A portal has been partially opened that may, just maybe, eventually, lead the country out of its robocaller misery.
The endangered species known as a bipartisan bill sailed through the US Senate on Thursday. The bill, designed to fight illegal robocalling, passed with an overwhelming 97-1 vote, and now it’s headed to the House of Representatives. From there, it’s on to the desk of President Trump.
Senators John Thune and Ed Markey introduced the bill, which is titled the Telephone Robocall Abuse Criminal Enforcement and Deterrence Act, or the TRACED Act, in January.
Markey told reporters that robocalls are driving people nuts on both sides of the aisle:
There are no red robocalls, there are no blue robocalls. There are only robocalls that drive every family in America crazy every single day.
If the bill makes it through the House and is signed into law, it will empower the Federal Communications Commission (FCC) to inflict hefty new fines – as much as $10,000 per call – for illegal robocalls. The legislation would also increase the statute of limitations for bringing such cases, thereby giving FCC regulators more time to track down offenders.
The act would also create an interagency task force to address the problem, and it would push carriers like AT&T and Verizon to deploy call authentication systems, such as the pending STIR/SHAKEN call identification protocols, into their networks.
That’s now in the works: in September 2018, the Alliance for Telecommunications Industry Solutions (ATIS) announced the launch of the Secure Telephone Identity Governance Authority (STI-GA), designed to ensure the integrity of the STIR/SHAKEN protocols.
That move paved the way for the remaining protocols to be established. Verizon announced in March that it had begun deploying STIR/SHAKEN technology: an authentication standard designed to fight call spoofing by verifying that the number on caller ID is the number that actually placed the call. Verizon said at the time that in coming months it would begin deploying STIR/SHAKEN on interconnections with other major carriers, as well.
Around the same time, AT&T and Comcast said that they had exchanged calls using the protocols.
There’s been a bumper crop of legislation introduced to fight the scourge of illegal robocalls. According to The Hill, there were three hearings held during the previous Congress, and 13 bills were passed to curtail illegal robocalls.
The politics-focused media outlet called the TRACED Act the most significant one so far. It’s got the backing of all 50 state attorneys general, 35 of whom told the FCC in October 2018 that they were pulling their hair out over the enormous problem and that it was beyond the scope of what their states’ law enforcement agencies could cope with.
In February 2019, FCC Chairman Ajit Pai reiterated his call for a robust caller ID authentication system to be implemented this year. Earlier this month, Pai announced a new FCC initiative to fight illegal robocalls that would assure carriers that they’re able to automatically register customers for call-blocking service. At this point, customers have to do it themselves.
The proposed rule will be taken up for a vote next month.
Yes, it is getting worse
It’s not our imaginations: the robocaller plague is indeed getting worse. According to a report from YouMail, a company that makes robocalling technology for cellphones, there were 48 billion robocalls placed in the US last year. That’s an increase of about 57% from the 2017 estimate. Scams are taking up an enormous share of that, be they health/health insurance scams, interest rate scams, student loans scams, easy-money scams, search listing scams, home-related scams, travel scams, tax scams, business-related scams, or warranty scams.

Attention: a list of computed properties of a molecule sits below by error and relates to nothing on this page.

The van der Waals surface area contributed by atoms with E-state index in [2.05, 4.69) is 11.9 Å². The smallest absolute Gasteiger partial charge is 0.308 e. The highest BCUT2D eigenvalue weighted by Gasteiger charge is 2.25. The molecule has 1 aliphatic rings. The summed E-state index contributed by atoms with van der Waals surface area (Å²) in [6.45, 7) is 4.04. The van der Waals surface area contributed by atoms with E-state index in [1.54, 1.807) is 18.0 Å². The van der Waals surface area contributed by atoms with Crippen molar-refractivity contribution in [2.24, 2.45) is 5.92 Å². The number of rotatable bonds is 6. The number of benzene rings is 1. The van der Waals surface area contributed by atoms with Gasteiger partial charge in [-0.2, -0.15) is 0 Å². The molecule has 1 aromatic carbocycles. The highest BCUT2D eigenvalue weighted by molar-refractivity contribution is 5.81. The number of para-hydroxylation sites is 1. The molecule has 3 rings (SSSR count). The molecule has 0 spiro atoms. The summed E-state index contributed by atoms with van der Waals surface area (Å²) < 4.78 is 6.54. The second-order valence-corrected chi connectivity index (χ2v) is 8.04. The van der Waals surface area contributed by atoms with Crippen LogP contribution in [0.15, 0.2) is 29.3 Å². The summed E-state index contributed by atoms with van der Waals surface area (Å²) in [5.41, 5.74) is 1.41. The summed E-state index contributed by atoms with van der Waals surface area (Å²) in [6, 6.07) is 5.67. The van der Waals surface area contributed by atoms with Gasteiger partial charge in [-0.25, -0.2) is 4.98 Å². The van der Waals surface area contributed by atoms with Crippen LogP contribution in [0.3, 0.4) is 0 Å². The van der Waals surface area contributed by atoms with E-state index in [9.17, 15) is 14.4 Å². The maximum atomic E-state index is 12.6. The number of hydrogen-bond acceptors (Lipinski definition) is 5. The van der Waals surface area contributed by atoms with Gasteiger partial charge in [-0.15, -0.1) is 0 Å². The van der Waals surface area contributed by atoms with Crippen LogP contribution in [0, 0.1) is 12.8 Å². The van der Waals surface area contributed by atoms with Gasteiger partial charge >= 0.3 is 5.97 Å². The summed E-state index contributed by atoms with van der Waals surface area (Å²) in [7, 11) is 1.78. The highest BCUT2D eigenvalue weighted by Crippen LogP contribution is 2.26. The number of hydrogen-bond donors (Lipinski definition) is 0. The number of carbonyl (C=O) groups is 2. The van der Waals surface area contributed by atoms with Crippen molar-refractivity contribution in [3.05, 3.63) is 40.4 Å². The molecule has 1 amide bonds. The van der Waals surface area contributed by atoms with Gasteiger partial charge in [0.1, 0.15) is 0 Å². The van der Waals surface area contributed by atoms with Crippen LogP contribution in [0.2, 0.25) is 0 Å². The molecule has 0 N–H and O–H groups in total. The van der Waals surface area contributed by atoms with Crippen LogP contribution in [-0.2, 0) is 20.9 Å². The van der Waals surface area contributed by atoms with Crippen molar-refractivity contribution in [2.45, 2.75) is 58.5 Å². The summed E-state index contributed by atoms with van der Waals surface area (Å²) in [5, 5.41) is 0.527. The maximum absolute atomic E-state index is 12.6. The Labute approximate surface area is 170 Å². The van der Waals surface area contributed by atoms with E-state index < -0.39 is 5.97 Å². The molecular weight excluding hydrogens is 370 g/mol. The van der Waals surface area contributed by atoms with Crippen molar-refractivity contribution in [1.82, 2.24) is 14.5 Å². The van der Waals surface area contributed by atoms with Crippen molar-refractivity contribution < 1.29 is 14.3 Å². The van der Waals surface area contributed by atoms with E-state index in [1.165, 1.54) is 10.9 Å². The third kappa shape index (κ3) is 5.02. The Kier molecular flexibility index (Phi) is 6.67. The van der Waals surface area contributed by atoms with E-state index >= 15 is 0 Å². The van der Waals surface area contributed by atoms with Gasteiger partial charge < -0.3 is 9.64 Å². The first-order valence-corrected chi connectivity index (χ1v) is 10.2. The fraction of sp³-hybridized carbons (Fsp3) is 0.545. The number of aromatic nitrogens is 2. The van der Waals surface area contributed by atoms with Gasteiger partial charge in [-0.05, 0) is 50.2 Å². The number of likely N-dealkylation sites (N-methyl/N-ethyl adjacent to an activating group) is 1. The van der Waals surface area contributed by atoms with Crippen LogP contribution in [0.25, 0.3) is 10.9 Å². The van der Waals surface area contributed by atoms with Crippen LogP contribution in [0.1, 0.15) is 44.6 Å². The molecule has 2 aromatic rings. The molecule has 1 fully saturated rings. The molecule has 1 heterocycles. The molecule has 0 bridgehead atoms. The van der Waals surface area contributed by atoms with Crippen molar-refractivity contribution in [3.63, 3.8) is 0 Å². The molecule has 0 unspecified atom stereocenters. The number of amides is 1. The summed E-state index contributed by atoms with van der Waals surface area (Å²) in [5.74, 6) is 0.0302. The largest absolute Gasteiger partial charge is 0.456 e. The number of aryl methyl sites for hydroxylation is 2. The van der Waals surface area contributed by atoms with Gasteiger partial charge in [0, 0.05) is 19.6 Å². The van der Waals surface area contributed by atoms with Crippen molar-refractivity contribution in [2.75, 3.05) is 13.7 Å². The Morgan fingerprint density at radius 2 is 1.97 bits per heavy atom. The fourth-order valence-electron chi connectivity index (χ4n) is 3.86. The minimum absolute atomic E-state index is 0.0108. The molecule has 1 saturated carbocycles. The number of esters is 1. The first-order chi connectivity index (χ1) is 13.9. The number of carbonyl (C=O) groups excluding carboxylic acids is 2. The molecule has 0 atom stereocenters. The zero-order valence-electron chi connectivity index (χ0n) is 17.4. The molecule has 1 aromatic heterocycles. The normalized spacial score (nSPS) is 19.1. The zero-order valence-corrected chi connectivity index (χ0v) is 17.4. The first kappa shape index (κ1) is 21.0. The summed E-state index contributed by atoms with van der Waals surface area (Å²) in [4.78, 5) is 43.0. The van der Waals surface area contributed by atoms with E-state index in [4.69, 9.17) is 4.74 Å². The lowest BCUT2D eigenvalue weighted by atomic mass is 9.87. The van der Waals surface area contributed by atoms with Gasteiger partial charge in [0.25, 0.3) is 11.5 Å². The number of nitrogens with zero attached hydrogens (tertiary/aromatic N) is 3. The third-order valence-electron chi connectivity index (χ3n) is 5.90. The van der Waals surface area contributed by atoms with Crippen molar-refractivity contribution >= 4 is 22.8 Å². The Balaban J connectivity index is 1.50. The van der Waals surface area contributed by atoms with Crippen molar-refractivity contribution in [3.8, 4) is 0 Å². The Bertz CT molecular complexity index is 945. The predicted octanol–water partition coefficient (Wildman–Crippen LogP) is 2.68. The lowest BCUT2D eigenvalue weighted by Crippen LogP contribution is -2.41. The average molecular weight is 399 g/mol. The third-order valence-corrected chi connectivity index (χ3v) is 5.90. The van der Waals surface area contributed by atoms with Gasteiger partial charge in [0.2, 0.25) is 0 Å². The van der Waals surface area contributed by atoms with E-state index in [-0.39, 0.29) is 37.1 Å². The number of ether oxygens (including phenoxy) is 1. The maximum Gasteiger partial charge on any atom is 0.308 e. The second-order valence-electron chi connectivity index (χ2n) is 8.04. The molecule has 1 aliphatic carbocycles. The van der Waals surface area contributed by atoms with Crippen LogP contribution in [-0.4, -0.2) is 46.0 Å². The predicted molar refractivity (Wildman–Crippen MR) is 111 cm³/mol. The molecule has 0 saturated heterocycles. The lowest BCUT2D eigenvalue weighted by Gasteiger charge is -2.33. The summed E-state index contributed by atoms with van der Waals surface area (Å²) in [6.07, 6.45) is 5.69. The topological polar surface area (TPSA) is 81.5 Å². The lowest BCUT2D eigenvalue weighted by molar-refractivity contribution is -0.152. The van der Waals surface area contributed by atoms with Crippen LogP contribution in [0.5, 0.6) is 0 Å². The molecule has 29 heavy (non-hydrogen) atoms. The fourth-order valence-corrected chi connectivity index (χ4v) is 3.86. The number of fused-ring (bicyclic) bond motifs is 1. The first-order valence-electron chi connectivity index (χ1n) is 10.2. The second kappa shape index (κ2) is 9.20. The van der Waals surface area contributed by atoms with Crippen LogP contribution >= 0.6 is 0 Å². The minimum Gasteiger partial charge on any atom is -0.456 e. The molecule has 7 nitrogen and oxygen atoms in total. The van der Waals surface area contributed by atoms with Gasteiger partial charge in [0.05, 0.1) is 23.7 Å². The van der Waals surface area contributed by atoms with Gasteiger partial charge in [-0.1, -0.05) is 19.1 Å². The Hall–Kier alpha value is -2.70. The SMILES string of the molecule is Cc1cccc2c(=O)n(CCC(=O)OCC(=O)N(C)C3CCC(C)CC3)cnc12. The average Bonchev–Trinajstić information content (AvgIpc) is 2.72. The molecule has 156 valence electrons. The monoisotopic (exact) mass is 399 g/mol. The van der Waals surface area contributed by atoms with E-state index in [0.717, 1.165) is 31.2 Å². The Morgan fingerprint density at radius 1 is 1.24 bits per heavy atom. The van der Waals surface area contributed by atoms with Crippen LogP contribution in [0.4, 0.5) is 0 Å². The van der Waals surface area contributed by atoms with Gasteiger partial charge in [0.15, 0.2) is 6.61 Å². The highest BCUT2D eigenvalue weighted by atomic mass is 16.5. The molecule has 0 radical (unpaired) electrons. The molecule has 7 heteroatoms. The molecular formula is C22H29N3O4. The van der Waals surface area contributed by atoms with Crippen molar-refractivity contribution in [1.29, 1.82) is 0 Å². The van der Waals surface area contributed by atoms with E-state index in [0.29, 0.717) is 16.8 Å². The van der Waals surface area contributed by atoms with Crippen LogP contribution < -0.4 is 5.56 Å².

Will STIR/SHAKEN save us?
Don’t count on it. At least, the protocols won’t do it all by themselves. STIR/SHAKEN – short for Secure Telephone Identity Revisited and Signature-Based Handling of Asserted Information Using Tokens – is a pair of network protocols that use digital certificates to ensure that the calls aren’t coming from spoofed numbers.
It doesn’t actually block spoofed numbers, though. The protocol doesn’t identify bad actors. Rather, it enables carriers to authenticate calls, after which consumers will be able to tell if a number is likely to be a robocall, and it gives the FCC a head start in tracking down the callers.
Back in November, Pai slammed carriers for dragging their feet on implementing SHAKEN/STIR. Some of those carriers, however, have reservations about the protocols.
Sprint, for one, told the FCC in October that the protocols will be helpful in fighting illegal robocalls, but it’s not a “complete solution.” Nor is it cheap. From its letter to the FCC:
Sprint is also concerned about the costs of implementing the certificate management requirements of SHAKEN and encourages the Commission and industry to explore more cost-effective alternatives to the central repository process originally contemplated in the development of SHAKEN.
Carriers have also complained that SHAKEN doesn’t tell them anything about the content of a call or whether it’s legal. From Sprint’s letter:
It just authenticates origination of the call path and the Caller ID information of individual calls.
Nor will it be useful without universal adoption, Sprint wrote:
Without universal adoption of SHAKEN from originating carrier to completing carrier, call authentication will not be passed to the terminating carrier.
T-Mobile concurred, among other carriers.
Regardless, legislation marches on
Senator Thune said that he hopes the House will take up the TRACED Act soon:
It will make life a lot more difficult for scam artists and help ensure that more scammers face punishment for their crimes.
The House, however, is working on its own bill, the Stopping Bad Robocalls Act (HR 946), which was introduced by Rep. Frank Pallone Jr., the chairman of the Energy and Commerce Committee.